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Moreau, the mystic of Montmartre, was an unheeded prophet

Alexander Adams looks at the mysterious proto-Symbolist painter

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"Moreau’s diverse and often paradoxical oeuvre lies at the crossroads of apparently contradictory trends in 19th-century art”, Peter Cooke observes at the end of his monographic study of Gustave Moreau (1826-98). Often described as a proto-Symbolist—and less often as a history painter—Moreau has proved hard to classify. The best of his elaborate biblical and mythological tableaux are hauntingly memorable but they are difficult to decode. Gustave Moreau: History Painting, Spirituality and Symbolism succeeds in illuminating a very peculiar and compelling figure on the margins of French art.

Moreau’s classic oil compositions feature figures in isolated areas of light surrounded by large areas dark enlivened with coloured highlights, bestowing these grottoes and throne rooms with a bejewelled appearance. The expressions of the characters are restrained and their gestures anti-naturalistic and hieratic. Intricate decoration covers garments and architecture, causing paintings to exude a pseudo-organic quality.

By the end of the Second Empire salon history painting had sometimes become an exercise in sensationalism, titillating with visions of gratuitous horror and nudity. It is difficult not to see Moreau as—to some degree—wilfully martyring himself by adhering to the history-painting tradition which he suspected was moribund. Moreau’s art falls between the Neo-Classical approach to history painting, which he seemed to be temperamentally and intellectually unsuited for, and the emergent Symbolist movement, which the painter considered insufficiently grand. Moreau’s highly complex and eclectic outlook combined a devotion to art of ages past with pantheistic mythology and a strain of Catholic mysticism. Moreau’s position as an anti-realist stemmed from an attachment to idealism. His politics were staunchly monarchist and nationalist.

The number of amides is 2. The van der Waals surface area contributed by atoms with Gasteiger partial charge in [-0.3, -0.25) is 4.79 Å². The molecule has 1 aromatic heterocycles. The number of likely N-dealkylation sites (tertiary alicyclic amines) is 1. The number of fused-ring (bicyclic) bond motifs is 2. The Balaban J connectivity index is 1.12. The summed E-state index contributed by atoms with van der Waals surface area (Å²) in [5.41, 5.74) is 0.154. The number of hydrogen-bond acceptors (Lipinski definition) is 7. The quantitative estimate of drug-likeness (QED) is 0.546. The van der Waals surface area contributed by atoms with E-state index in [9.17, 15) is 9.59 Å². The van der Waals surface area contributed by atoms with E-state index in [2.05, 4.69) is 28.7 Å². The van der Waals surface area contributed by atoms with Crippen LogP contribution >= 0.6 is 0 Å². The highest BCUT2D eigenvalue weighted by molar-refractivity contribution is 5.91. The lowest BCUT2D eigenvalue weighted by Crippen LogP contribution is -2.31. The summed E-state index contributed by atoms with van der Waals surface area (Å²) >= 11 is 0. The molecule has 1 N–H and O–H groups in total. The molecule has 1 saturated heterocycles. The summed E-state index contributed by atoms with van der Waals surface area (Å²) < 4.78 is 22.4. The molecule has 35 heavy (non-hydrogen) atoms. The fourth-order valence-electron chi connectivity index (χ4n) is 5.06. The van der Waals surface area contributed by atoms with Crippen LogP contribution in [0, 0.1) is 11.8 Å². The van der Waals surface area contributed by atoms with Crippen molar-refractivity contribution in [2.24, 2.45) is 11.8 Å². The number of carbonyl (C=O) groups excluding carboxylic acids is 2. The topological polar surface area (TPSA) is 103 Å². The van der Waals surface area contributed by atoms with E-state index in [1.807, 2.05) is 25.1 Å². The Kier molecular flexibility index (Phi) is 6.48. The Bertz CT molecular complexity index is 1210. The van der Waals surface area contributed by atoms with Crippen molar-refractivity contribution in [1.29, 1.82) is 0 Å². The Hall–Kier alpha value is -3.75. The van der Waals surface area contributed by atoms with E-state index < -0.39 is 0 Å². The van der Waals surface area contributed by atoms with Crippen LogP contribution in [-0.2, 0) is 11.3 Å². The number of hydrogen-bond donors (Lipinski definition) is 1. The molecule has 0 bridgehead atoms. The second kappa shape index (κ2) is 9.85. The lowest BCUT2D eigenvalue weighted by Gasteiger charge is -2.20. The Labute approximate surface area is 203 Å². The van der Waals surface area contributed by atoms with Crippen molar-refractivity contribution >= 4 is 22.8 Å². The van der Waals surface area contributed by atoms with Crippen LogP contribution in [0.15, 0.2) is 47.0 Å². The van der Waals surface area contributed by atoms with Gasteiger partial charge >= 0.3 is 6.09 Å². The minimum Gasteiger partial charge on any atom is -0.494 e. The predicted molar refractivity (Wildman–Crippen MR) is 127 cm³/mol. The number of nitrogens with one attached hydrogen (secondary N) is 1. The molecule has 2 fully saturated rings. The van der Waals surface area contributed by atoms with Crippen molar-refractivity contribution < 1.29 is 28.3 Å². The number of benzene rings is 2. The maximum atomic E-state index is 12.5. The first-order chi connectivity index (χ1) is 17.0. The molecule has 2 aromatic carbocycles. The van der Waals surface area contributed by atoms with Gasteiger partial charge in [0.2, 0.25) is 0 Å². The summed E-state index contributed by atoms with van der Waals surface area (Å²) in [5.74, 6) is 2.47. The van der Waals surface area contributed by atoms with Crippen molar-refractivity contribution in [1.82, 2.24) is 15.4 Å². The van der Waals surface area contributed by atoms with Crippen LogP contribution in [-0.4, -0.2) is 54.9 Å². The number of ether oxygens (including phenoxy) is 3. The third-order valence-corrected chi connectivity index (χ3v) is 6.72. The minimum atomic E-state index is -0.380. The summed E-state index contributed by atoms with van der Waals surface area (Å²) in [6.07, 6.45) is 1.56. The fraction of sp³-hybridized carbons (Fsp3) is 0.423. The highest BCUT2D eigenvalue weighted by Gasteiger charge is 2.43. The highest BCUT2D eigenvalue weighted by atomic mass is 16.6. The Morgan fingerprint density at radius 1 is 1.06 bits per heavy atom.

Cooke suggests that negative reviews for Moreau’s Salon pieces after the success of his Oedipus and the Sphinx (1864) were due to the mixing of styles and the problematic legibility of pictorial narratives in Moreau’s canvases. Moreau used Neo-Classicism as the basis of his approach but also incorporated the emotive colouring of Romanticism and the ornamentation of Far Eastern and Islamic art. Cooke compares Moreau’s paintings to those of others exhibited in the Salon of the same year. This is instructive as many of these paintings are by artists now little known and the paintings themselves are lost or relegated to the storerooms of provincial museums.

An unheeded prophet

The mixed reception his salon pieces received contributed to Moreau’s perception of himself as an unheeded prophet. To secure his position for posterity, Moreau transmitted his principles to numerous students. He also worked on paintings which he intended for a posthumous museum dedicated to his art. While he had no successors among his students, Moreau’s house-museum in Paris has proved a more enduring legacy. Moreau apparently made versions of his most successful canvases specifically so they could be preserved at the museum. It is from the archives of that museum that Cooke has gleaned much of the information presented in this volume.

As a teacher at the École des Beaux-Arts, Moreau came into contact with a generation of artists who would later shape Modernism. Students Matisse, Marquet and Camoin would later form the core of the Fauves, who opposed the professors’ ideals. Cooke uses first-hand testimony to demonstrate that Moreau was a sympathetic teacher who recommended copying a broad variety of art and who left a strongly favourable impression on pupils. Only Rouault, alone among the major pupils of Moreau, became a painter of allegories and in any sense an anti-realist.

Cooke gives a sympathetic overview of the painter’s intentions, presenting new evidence and summarising research conducted during recent decades. The book includes sections discussing Moreau’s museum and his nearly abstract sketches. When these watercolour composition studies came to the attention of American critics during the heyday of Abstract Expressionism, Moreau was acclaimed as a forerunner of modern abstraction. These were working studies and experiments intended to assist figure paintings and Moreau did not formulate or advocate anything we could describe as aesthetics of abstraction. Moreau was modern in respect to his finish, which became looser and rougher, in contravention of the glassy finish expected of salon aesthetics. 

Moreau was the last advocate of a tradition that later artists decisively turned away from. Moreau’s art is easily interesting and sophisticated enough to deserve the overdue attention that Cooke has paid it.

Gustave Moreau: History Painting, Spirituality and Symbolism

Peter Cooke

Yale University Press, 252pp, £45, $75 (hb)

Alexander Adams is a British writer and art critic. His most recent book of poems and drawings The Crows of Berlin was published this year by Pig Ear Press.

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